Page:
Old Lady France
As French comedian Jamel Debbouze portrays it, France is not a blatantly racist country, but rather a “scared old lady with a large heritage, who needs to be reassured”. The old lady in question has recently felt a tremendous blow to her freedom of expression and national security, and is still quivering in the aftershock. The recent terrorist attacks at the Charlie Hebdo office in Paris and a kosher supermarket have both underlined and triggered a new wave of tensions between religious/ethnic minorities and the larger French community.
Indeed, the impact can be seen not only in the French population and in the way its politicians have reacted, but also on the rest of the European community. Even the peaceful kingdom of Sweden has seen instances of violent outbreaks, as four mosques were set on fire in a week’s time. Back in France, Manuel Valls, the French Prime Minister, has even spoken of “a territorial, social and ethnic apartheid” when speaking of sensitive areas in France, something he had already brought up during the 2005 riots in the Paris area. His statement has provoked many commentaries, as it implies a huge failure in French public politics. Indeed, “segregation” would no longer only be suffered, but also implemented by French policy. There have therefore been several reports of vandalizing acts, with words of hate such as “dirty Arabs”, “murderers”, and the infamous “Je Suis Charlie” slogan spray-painted on mosques. In response to this and the attempted burning of a mosque in Poitiers, the Imam of Drancy deplored that “In the same way that these crazy people have done this [the terrorist attack] in the name of Islam, other crazy people have committed this same type of acts in the name of patriotism”.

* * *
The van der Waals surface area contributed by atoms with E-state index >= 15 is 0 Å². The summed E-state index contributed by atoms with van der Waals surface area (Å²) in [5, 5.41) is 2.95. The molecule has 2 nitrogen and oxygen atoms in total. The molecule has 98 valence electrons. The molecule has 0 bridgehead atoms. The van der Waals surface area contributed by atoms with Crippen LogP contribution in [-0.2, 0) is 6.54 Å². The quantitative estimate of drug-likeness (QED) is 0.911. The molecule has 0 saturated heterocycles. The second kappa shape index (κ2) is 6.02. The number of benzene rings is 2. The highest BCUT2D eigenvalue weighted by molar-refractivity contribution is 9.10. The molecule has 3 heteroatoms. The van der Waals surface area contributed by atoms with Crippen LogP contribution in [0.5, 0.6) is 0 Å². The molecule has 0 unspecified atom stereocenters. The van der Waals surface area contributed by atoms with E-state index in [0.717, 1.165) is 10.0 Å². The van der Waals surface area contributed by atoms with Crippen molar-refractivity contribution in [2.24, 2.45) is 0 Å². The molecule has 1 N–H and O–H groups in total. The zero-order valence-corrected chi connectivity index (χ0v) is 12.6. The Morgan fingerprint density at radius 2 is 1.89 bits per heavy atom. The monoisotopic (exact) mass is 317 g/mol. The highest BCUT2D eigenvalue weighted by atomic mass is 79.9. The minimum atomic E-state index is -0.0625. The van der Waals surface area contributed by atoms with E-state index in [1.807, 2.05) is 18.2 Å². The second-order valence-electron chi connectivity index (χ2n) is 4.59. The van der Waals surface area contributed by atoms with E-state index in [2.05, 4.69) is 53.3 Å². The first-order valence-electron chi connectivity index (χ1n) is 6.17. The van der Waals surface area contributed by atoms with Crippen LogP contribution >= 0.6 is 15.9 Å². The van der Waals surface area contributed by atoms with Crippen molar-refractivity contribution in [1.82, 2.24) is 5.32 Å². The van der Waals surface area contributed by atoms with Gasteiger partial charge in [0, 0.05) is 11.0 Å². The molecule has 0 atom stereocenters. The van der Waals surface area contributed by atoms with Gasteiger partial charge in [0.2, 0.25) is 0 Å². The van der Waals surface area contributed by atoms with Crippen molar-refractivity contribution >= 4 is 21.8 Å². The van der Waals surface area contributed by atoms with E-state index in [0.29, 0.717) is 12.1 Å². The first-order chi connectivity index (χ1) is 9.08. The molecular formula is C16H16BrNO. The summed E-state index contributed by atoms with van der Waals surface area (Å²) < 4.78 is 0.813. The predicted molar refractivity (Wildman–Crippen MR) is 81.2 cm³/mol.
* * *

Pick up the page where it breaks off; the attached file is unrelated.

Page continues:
Indeed, France has an established history and culture with deep roots, making it all the more difficult for certain citizens to see new elements assimilate themselves in French society. The nation has also historically been an example in terms of democracy, starting with the French Revolution and the writing of the Declaration of the Rights of Man and the Citizen in 1789. It seems that the Charlie Hebdo incidents, combined with the hostage crisis that occurred two days later, have galvanized the international communities’ attention and compassion for the French people. These incidents have also brought back to the table the country’s struggle in dealing with its immigrant population and its acceptance of religious diversity. Secularism in France has developed an almost “fanatic” stance itself, as it takes an extreme position in narrowing any possibility for debate around the question of religion, making it a taboo.